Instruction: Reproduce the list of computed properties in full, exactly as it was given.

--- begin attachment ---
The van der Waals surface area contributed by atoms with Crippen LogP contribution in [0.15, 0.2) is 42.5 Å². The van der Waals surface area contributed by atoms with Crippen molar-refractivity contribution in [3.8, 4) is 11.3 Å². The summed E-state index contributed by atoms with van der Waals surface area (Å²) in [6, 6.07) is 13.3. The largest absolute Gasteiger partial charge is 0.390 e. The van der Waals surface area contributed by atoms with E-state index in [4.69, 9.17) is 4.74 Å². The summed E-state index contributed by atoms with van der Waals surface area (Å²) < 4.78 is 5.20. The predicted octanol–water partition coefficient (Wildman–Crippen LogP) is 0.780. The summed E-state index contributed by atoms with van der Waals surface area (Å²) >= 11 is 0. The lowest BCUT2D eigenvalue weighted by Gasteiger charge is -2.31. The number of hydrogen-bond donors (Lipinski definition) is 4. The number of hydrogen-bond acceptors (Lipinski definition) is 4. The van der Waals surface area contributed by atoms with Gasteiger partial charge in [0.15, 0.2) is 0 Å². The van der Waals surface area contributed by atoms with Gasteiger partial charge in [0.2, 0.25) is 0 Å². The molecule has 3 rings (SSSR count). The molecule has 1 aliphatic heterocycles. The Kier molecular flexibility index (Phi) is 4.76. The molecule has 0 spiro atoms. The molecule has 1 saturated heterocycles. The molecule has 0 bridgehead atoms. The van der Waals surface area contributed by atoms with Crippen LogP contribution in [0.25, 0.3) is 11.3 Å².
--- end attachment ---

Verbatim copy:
The van der Waals surface area contributed by atoms with Crippen LogP contribution in [0.15, 0.2) is 42.5 Å². The van der Waals surface area contributed by atoms with Crippen molar-refractivity contribution in [3.8, 4) is 11.3 Å². The summed E-state index contributed by atoms with van der Waals surface area (Å²) in [6, 6.07) is 13.3. The largest absolute Gasteiger partial charge is 0.390 e. The van der Waals surface area contributed by atoms with E-state index in [4.69, 9.17) is 4.74 Å². The summed E-state index contributed by atoms with van der Waals surface area (Å²) < 4.78 is 5.20. The predicted octanol–water partition coefficient (Wildman–Crippen LogP) is 0.780. The summed E-state index contributed by atoms with van der Waals surface area (Å²) >= 11 is 0. The lowest BCUT2D eigenvalue weighted by Gasteiger charge is -2.31. The number of hydrogen-bond donors (Lipinski definition) is 4. The number of hydrogen-bond acceptors (Lipinski definition) is 4. The van der Waals surface area contributed by atoms with Gasteiger partial charge in [0.15, 0.2) is 0 Å². The van der Waals surface area contributed by atoms with Gasteiger partial charge in [0.2, 0.25) is 0 Å². The molecule has 3 rings (SSSR count). The molecule has 1 aliphatic heterocycles. The Kier molecular flexibility index (Phi) is 4.76. The molecule has 0 spiro atoms. The molecule has 1 saturated heterocycles. The molecule has 0 bridgehead atoms. The van der Waals surface area contributed by atoms with Crippen LogP contribution in [0.25, 0.3) is 11.3 Å².